Now I was lucky enough in April to be invited down to the Galapagos with Contiki.
Although I do travel quite a bit, the Galapagos has always seem like one of those destinations I would never quite get to. They are just so remote, preserved and protected, it truly is an honor to be allow to visit.
First off let’s get some facts in about the Galapagos:
The Galápagos Islands are an archipelago of volcanic islands distributed on either side of the Equator in the Pacific Ocean, 926 km west of continental Ecuador, of which they are a part. – Thanks Wikipedia :)
They are composed of 18 main islands, 3 smaller islands, and 107 rocks and islets. Only 4 of those islands contain accommodation that travellers are actually allowed to stay in: Isabela, Santa Cruz, San Cristobal and Floreana.
So as most people may know, the Galapagos are famous because of one man, Charles Darwin. He journeyed to this archipelago of volcanic islands upon the Beagle ship in 1835. His observations of the Galapagos’s unique species adaptations to such hostile environments, and their subtle variations between races of the same species on different neighboring islands, lead Darwin to the theory of natural selection. And thus, Darwin put forth the solution of how and why evolution occurred.
Having the opportunity to witness this first hand has all but confirmed that theory in my head. I mean seriously, how can you look at these creatures and not question how they can not only live but thrive here?
To make things simpler I am going to break up my trip into the three islands we visited. Our first island we visited was Isabela, the largest and most volcanic of the three.
The first activity we took part in was actually not on Isabela Island at all but instead off on Tintorerias Island, a smaller, rockier island known for their iguana sanctuary.
Rules about walking along Tintorerias:
- You must stick to the path as the rocks are littered with iguana eggs.
- No touching anything. This is pretty much a standard golden rule in the Galapagos .
- You must keep 2 meters away from all wildlife. Even though most of the time the wildlife comes closer than that to you.
These are some of the hundreds of marine iguanas, they are black in color to camouflage to the rocks. There are also hundreds of lizards sharing the rocks with their fellow amphibians.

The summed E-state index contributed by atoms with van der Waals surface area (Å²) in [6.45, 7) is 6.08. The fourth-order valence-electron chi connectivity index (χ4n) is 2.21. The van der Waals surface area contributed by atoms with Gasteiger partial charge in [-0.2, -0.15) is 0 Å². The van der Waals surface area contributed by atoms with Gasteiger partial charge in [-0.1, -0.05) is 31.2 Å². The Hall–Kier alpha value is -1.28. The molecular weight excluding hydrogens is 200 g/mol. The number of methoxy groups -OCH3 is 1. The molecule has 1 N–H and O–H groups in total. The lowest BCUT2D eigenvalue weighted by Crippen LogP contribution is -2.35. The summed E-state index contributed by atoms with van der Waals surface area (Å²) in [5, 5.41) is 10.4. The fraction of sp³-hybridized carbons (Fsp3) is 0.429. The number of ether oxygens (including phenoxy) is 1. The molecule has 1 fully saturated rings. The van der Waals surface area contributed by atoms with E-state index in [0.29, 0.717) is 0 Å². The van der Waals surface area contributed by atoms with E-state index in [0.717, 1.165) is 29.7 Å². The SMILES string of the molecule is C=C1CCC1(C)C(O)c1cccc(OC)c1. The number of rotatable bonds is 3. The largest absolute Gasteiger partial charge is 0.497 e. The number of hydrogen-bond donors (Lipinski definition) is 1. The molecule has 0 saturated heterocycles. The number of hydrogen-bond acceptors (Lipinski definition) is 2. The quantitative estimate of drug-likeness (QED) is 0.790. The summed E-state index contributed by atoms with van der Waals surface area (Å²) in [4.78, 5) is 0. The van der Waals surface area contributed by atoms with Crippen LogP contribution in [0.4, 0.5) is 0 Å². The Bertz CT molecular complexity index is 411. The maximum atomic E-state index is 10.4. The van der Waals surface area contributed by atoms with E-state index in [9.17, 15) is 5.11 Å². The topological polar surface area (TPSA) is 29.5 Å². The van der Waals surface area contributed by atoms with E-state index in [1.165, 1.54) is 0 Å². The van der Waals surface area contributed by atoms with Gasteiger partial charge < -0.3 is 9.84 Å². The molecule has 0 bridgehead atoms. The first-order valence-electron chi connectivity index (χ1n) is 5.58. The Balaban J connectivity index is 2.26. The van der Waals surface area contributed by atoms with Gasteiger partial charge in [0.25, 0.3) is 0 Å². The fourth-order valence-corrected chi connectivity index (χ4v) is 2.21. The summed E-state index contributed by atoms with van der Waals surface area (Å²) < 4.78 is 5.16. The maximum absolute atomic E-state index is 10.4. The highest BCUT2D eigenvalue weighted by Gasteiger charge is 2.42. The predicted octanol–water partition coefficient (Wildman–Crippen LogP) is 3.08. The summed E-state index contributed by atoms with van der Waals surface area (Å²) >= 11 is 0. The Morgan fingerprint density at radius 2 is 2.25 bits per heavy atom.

One of best ways to approach wildlife in the Galapagos and keep to the rules is to apply stealthy and non-abrasive travel transportation methods, such as kayaking to see the famous Blue Footed Boobies.
Now there are dozens of puns, jokes and cliche souvenirs you can buy about these birds. Personally I think a photo is worth much more than a souvenir.
Here is a little game for you, can you spot the penguin?
After docking our kayaks back on shore we ran into this fellow, chilling under the bench.
This happens quite a lot in the Galapagos, sea lions on abandoned ships or on the docks, stairs, everywhere just chilling. Honesty it’s like taking a step into another world. I know that “feeling” was mentioned before I came to visit, but the wildlife here are honestly not afraid of humans at all. My guess is due to the island’s isolation their ancestors never evolved to fear humans. And now with all the conservation efforts put in place by the Ecuadorian Government it seems as though it will most likely stay that way. This is a wonderful thing because I truly hope everyone who wants to can get the opportunity to experience the magical natural world of the Galapagos.
The pride and joy of the Galapagos, just look at that face, what’s NOT to love.
Have you ever wanted to know what mating tortoise sound like? Well I found out and although I didn’t include it in my video it actually sounds exactly like you think it would: and old man’s hoarse groans and rawrs, slow, low and drawn out. Now that may or may not be more information than you ever wanted to know, but hey at least you learned something today? Oh and they will do that for hours, ramming their shells up against the females.
Oh Mother Nature, you are indeed a fascinating one.